"In God's Image": Religious Imagery by Ruth Starr Rose

Growing up in Maryland, Ruth Starr Rose (1887-1965) focused her artistic attention on the vibrant African American community around her. A white woman with enormous wealth and education, Rose’s choice of subjects shocked and confused Maryland’s high society during the first half of the 20th century. She was determined to portray the typical life and spirituality of her African American friends and neighbors in a true fashion, not the racial stereotype and caricature that was so prominent for the era.


During a period of segregation, Rose attended an integrated African American church and drew inspiration from the Negro spirituals she heard, earning the praise of James A. Porter (1905-1970), the “father of African American art history”, in 1956. Choosing to illustrate these spirituals, along with various stories from the Bible, with black figures instead of white figures, the community who welcomed her was able to see themselves in God’s image.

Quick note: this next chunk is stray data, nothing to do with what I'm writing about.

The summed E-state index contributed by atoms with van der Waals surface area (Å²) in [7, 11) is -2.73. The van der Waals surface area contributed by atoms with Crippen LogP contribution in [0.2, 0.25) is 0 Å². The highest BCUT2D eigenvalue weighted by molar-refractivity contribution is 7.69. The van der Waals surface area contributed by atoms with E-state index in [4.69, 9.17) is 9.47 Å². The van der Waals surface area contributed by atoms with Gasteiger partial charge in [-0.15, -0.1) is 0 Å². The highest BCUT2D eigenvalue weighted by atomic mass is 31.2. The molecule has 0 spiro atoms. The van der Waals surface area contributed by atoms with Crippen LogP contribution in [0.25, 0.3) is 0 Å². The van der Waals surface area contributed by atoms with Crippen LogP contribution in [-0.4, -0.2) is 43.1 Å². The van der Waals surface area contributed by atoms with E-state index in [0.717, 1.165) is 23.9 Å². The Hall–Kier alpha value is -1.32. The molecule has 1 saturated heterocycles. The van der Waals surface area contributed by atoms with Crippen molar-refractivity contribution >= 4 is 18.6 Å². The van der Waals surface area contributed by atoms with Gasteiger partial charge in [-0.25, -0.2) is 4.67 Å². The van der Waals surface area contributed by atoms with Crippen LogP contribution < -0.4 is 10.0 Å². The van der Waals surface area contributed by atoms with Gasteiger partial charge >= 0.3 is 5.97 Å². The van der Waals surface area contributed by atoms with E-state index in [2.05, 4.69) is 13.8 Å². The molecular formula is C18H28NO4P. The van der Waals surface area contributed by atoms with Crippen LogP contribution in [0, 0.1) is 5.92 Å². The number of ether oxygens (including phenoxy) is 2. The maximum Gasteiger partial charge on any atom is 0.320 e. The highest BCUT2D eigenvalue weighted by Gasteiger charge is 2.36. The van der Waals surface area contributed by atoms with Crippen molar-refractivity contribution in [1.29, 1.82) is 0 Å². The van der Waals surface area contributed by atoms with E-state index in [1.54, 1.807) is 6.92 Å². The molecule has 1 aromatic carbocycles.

Although our primary collection of Fine Art is African American, the Hampton University Museum’s collection comprises of several artists, such as Ruth Starr Rose, who are not African American artists. This virtual exhibit, highlighting a rarely seen selection from our collection, is made possible by the Museum Grants for African American History and Culture program through the Institute of Museum and Library Services (IMLS).

Ruth Starr Rose and Harlem Renaissance artist Prentiss Taylor at a picnic in Middlesburg, VA, 1955. (What's Up? Media)

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